Fresh off the back of his sophomore release on the forever glorious label 'Captured Tracks', we spoke to Craft Spells' leading man Justin Vallesteros about his latest effort 'Nausea' and the elements that contributed to the record's development.
Did you make a conscious effort not to regurgitate the lo-fi sound of ‘Idle Labor’ and embrace a more traditional and sophisticated instrumentation? Do you associate the sound of that record with a different you?
Idle labor was a product of limitations; I didn't own any of the equipment during that album. Over time I acquired better equipment after the first album and spent a lot of time experimenting with atmosphere and detail. Idle labor was a good representation of where I was at during that time, living with my parents in Lathrop and having no idea that one day someone would put the record out. I'm on the 2nd record and have toured all around, I'm a very different person but still shocked that I got to do any of this at all.
You have maintained a very clean sound throughout your musical career but with the garage rock and DJ scene blossoming in the Bay City Area, was there ever any moment where you felt that you wanted to embrace a more raucous or electronically driven sound?
Sure, I feel more comfortable as a producer than musician so I do electronic music in my spare time. You can find it on soundcloud called Glass Mural. If you like jazz and drum n bass you should take a listen.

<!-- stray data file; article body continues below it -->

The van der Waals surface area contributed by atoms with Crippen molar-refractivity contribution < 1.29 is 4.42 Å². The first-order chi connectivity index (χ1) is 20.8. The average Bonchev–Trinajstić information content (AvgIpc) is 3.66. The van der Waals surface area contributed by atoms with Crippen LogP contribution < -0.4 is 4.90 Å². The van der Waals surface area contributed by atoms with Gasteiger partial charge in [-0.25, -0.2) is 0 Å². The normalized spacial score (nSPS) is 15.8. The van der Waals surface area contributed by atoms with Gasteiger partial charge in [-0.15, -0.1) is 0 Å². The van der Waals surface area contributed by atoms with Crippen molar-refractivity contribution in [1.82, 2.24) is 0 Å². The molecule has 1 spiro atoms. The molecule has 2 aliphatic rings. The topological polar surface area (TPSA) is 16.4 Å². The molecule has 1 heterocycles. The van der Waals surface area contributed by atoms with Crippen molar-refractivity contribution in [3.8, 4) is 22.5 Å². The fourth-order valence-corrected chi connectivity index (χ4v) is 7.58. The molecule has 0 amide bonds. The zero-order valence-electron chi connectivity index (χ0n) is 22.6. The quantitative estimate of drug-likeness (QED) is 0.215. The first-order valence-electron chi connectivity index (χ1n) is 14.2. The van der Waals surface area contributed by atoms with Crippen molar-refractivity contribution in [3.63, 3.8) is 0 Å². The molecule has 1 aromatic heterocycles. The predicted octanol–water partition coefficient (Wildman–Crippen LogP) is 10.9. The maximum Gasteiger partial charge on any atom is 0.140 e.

Abandoning your guitar and writing in isolation, how did the piano-led song-writing process impact the band? Emotionally, has it made Craft Spells a more sorrowful band?
I'm emotionally attached to the piano, it gave me complete visual/sonic control than the guitar at the time. Nausea is a pretty accurate account of my life, and I always find the light at the end. You will find optimism in the music overall. Like most people I'm capable of being self aware and finding the root of my feelings and finding myself out of the pain.
Recording in your parents house, did the comfort of being at home help you come to terms with the nauseous feelings that thematically dominate the record?
Yes, there's something about writing in the bedroom that I grew up in during my teen years. It felt good to be alone in the evenings with nobody to bother me, decompressing from my overly saturated life was really relieving.
You cite Emitt Rhodes as an influence, did you discover his music from your parent’s record collection?
Emitt was actually introduced to my by Owen Kline who was actually working at the captured tracks record store. I heard "live till you die" and I was instantly hooked. The songs on the B side of 'Emitt Rhodes' are absolutely perfect.
Conceding that you felt a semi-addiction to social media (an issue that no doubt plagues many of us today), was music the key in escaping this disillusionment?
Just spending time with myself and being okay with it was sobering enough. Reading in the park, making music, writing.
Will we see Craft Spells touring in the UK soon?
Words : George Hemmati